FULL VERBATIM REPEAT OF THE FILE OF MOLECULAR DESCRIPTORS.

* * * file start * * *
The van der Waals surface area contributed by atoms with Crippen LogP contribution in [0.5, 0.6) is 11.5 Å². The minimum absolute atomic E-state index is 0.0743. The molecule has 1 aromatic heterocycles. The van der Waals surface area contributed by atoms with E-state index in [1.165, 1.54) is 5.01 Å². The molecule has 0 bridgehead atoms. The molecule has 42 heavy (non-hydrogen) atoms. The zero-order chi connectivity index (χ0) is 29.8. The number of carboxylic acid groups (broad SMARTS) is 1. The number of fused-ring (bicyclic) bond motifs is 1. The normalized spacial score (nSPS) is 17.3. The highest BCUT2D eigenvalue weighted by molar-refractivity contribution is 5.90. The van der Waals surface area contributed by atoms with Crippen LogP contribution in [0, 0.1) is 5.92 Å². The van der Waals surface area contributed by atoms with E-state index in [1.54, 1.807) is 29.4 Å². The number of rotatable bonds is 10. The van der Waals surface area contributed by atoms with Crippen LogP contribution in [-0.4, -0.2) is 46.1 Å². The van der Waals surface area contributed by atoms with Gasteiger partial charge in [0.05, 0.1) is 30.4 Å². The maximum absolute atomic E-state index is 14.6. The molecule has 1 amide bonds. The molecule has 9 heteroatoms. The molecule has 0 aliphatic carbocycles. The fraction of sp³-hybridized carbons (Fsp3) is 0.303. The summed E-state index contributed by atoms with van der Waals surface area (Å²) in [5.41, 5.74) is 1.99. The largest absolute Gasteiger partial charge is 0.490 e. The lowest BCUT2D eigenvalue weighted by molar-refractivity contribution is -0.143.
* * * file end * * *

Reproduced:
The van der Waals surface area contributed by atoms with Crippen LogP contribution in [0.5, 0.6) is 11.5 Å². The minimum absolute atomic E-state index is 0.0743. The molecule has 1 aromatic heterocycles. The van der Waals surface area contributed by atoms with E-state index in [1.165, 1.54) is 5.01 Å². The molecule has 0 bridgehead atoms. The molecule has 42 heavy (non-hydrogen) atoms. The zero-order chi connectivity index (χ0) is 29.8. The number of carboxylic acid groups (broad SMARTS) is 1. The number of fused-ring (bicyclic) bond motifs is 1. The normalized spacial score (nSPS) is 17.3. The highest BCUT2D eigenvalue weighted by molar-refractivity contribution is 5.90. The van der Waals surface area contributed by atoms with Crippen LogP contribution in [0, 0.1) is 5.92 Å². The van der Waals surface area contributed by atoms with E-state index in [1.54, 1.807) is 29.4 Å². The number of rotatable bonds is 10. The van der Waals surface area contributed by atoms with Crippen LogP contribution in [-0.4, -0.2) is 46.1 Å². The van der Waals surface area contributed by atoms with Gasteiger partial charge in [0.05, 0.1) is 30.4 Å². The maximum absolute atomic E-state index is 14.6. The molecule has 1 amide bonds. The molecule has 9 heteroatoms. The molecule has 0 aliphatic carbocycles. The fraction of sp³-hybridized carbons (Fsp3) is 0.303. The summed E-state index contributed by atoms with van der Waals surface area (Å²) in [5.41, 5.74) is 1.99. The largest absolute Gasteiger partial charge is 0.490 e. The lowest BCUT2D eigenvalue weighted by molar-refractivity contribution is -0.143.